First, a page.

1840 Sermon Linking the Four Parishes

William and Grace Davey’s daughter Fanny became the second wife of the Rev. Francis Drocus Lempriere, the rector of Newton St Petrock, in 1867 following the death of his first wife whose alter tomb is found on the north side of the parish church.

In 1840, from Woodford Bridge, Francis had published The Catechism of the Church: A Sermon, preached in the Parish Church of Newton St Petrock, Devon at the First Quarterly Examination of the Children of the United National School. They believed in long titles in those days. The United National School served the four parishes of Milton Damerel, Newton St Petrock, Bulkworthy and Abbots Bickington.

The Sermon was published by J. and W. Robins, Tooley Street, London.  The idea was to raise money through subscription to support the school.  The publication was dedicated, wisely, to several men who were in a position to provide the needed funds.  These were the Right Honourable Lord Rolle; the Venerable Archdeacon Moore Stevens; Lewis.W.Buck, Esq., M.P.; the Reverend J. G. Copplestone; and William Callon, Esq. among other unnamed  benefactors.

In the preface Francis explains that he is publishing the sermon for two reasons.  The first goal was to increase the funds of the school. The second was to promote the adoption of a plan for a union school in a rural area to include Milton Damerel with a population of 800, “Newton” with 240, Bulkworthy with 190 and Abbots Bickington with 90. Francis points out that not one of these parishes could, alone, support a parochial school.

He then notes that the Rev. J.G. Copplestone presented a spot of land nearly at the centre of the district such that if a circle be drawn from that point with a radius of 3 miles it would include the whole of the population of the four parishes.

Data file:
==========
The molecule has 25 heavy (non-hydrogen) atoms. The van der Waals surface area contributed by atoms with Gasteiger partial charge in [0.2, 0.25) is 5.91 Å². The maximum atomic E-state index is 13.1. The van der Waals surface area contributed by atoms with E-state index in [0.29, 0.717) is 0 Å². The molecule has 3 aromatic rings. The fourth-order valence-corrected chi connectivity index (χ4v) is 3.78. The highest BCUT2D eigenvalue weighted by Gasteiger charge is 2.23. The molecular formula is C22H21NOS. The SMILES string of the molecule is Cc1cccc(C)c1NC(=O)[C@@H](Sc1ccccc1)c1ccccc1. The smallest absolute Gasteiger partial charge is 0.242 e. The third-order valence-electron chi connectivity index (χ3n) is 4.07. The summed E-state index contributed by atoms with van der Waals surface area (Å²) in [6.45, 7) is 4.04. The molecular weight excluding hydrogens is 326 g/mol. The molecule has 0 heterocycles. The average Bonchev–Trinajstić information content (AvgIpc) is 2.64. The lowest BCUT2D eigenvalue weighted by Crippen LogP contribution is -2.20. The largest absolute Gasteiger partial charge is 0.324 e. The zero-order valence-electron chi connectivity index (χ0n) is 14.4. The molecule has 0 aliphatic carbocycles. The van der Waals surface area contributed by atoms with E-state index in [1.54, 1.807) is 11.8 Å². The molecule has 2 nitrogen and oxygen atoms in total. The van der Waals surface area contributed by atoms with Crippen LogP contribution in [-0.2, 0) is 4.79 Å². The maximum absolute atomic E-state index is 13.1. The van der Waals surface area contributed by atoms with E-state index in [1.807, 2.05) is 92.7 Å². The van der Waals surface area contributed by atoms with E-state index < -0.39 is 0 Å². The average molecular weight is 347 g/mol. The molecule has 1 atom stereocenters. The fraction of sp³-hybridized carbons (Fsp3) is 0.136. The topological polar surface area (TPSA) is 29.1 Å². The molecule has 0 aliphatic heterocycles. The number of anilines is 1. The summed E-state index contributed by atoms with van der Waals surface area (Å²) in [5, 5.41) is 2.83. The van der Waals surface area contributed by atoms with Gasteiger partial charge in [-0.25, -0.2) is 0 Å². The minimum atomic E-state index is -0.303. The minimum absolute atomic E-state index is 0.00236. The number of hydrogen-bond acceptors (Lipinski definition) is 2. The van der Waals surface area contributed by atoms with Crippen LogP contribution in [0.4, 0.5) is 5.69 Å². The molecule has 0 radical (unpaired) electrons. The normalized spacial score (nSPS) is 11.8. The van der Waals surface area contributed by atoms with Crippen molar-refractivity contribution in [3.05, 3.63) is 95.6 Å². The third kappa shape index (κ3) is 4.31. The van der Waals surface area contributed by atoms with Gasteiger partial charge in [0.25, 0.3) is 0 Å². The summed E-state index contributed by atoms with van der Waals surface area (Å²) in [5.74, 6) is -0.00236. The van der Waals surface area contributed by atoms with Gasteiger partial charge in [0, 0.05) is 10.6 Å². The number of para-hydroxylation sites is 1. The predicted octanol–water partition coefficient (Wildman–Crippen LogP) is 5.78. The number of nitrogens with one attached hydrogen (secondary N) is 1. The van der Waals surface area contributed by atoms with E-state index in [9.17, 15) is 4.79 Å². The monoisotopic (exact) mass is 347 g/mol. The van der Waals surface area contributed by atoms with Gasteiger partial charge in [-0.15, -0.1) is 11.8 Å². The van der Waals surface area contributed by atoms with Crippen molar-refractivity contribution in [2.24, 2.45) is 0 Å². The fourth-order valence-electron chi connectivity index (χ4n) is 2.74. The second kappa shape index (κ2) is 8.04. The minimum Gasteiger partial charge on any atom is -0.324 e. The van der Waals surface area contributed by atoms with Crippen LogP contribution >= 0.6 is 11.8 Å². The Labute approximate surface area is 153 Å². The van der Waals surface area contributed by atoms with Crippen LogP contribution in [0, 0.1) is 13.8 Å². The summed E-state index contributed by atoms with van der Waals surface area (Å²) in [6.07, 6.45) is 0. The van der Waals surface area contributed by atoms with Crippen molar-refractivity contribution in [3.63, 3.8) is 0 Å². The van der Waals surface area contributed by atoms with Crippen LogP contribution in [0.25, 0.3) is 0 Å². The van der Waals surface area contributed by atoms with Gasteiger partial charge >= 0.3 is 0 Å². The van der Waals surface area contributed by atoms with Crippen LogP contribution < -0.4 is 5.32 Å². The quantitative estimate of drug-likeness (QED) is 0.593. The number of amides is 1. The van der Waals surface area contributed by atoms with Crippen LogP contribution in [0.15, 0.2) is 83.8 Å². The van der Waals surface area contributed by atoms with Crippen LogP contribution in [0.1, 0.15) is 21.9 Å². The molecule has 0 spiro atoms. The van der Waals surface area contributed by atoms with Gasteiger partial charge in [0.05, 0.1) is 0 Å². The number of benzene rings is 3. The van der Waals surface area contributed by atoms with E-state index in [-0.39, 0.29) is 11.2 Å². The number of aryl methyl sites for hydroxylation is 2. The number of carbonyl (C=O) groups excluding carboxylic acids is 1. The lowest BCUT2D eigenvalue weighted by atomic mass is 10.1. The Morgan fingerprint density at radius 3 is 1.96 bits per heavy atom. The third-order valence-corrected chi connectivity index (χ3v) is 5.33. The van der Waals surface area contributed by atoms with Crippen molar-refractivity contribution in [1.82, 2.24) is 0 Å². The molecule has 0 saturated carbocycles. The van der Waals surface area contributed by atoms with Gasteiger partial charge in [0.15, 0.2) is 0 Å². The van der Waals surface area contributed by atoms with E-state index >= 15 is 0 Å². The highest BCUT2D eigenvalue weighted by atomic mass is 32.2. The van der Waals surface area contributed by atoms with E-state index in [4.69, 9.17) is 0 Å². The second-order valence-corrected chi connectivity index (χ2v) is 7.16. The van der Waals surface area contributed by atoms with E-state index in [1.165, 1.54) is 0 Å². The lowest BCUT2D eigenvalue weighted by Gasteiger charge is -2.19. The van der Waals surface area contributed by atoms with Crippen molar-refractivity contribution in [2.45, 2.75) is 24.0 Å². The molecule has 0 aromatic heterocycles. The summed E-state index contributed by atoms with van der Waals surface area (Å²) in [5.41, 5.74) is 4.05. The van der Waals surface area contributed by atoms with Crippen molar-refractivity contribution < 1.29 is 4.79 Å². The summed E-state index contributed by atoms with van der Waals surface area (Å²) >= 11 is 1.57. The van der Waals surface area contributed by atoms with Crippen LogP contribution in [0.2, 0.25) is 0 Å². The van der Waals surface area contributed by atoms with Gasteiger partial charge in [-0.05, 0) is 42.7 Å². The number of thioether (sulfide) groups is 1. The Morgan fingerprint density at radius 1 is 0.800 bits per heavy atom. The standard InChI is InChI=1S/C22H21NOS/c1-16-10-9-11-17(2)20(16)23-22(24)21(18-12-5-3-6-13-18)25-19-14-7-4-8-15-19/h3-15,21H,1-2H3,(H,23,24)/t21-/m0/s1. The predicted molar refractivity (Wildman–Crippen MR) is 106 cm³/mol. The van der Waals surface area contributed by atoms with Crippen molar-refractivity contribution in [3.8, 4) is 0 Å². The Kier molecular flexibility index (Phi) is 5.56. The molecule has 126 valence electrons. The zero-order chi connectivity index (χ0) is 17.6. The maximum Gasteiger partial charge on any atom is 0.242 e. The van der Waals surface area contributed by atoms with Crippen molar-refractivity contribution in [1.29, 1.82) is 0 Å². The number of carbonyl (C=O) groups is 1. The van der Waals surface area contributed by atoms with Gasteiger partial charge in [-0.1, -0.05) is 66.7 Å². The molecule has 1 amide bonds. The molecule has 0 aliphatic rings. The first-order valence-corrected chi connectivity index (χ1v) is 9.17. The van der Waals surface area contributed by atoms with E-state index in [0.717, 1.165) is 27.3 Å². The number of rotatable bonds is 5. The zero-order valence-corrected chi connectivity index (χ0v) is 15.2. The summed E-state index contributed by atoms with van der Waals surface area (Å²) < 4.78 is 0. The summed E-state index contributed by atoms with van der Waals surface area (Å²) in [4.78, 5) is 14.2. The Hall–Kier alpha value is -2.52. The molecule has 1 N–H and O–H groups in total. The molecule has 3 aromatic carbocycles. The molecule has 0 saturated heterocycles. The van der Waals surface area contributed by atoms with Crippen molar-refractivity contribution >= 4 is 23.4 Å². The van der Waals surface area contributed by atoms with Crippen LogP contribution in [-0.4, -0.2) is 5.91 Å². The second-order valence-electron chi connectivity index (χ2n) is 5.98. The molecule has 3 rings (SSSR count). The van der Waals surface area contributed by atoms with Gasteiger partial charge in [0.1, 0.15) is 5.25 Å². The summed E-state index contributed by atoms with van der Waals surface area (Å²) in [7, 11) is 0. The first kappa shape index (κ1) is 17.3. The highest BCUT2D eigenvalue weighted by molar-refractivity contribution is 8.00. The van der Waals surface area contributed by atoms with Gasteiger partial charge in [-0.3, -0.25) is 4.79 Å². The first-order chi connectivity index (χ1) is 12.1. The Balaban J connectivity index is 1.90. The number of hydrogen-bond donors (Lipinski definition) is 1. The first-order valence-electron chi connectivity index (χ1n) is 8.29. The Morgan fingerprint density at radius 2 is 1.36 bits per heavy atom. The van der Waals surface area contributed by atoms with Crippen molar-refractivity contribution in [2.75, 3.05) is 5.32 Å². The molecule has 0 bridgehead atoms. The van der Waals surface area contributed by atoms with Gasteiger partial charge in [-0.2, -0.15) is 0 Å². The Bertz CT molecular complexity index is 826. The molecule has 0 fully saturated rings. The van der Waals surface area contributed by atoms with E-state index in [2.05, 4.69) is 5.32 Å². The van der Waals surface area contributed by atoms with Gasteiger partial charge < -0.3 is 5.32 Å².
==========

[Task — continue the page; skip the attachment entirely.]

Francis takes for his first text the fourth verse of the first chapter of Luke’s gospel: that thou mightest know the certainty of those things wherever thou hast been instructed. He points out that the verb here translated instructed is that from which the word catechism is derived, so that the latter part of the verse may, with great propriety, be rendered wherein thou hast been catechised. Francis says that  it appears probable therefore, from this passage, and from others of a similar nature which he named, that, even in the days of the Apostles, there existed a formulary of instruction which embraced the fundamental doctrines of Christianity, with which converts were required to be acquainted before they were admitted to a participation of the sacrament of baptism. And that such was the case appears still more probable from the existence, in the very earliest ages of the Church, of a body of men called catechists whose duty it was to instruct proselytes in such a knowledge of the doctrines of the Gospel, as was requisite to prepare them for the washing of regeneration as described in Titus iii:5.  The ancient catechisms, however, being mere compilations, and not partaking of the character of inspired writings, have perished in the lapse of time: and during the dark ages, and amidst the usurpations of the Church of Rome, the custom of catechising was either much neglected, or else employed to spread the traditions and commandments of men, instead of the doctrines of the word of truth. At the Reformation, the primitive usage was wisely restored; the duty of catechising was strictly enjoined upon the clergy, and they were supplied with a form of sound words, in order to enable them to discharge it with efficiency.

Francis goes on to explain that the catechism points are Faith (the creed teaches what one must believe), Duty (what I must do in order to prove the sincerity of that belief, i.e. the moral law that was given from Mount Sinai; our four duties to God, our six to our neighbours.), Prayer (the Lord’s Prayer) and the Sacrements (Baptism and the sacrement of the Lord’s Supper.)

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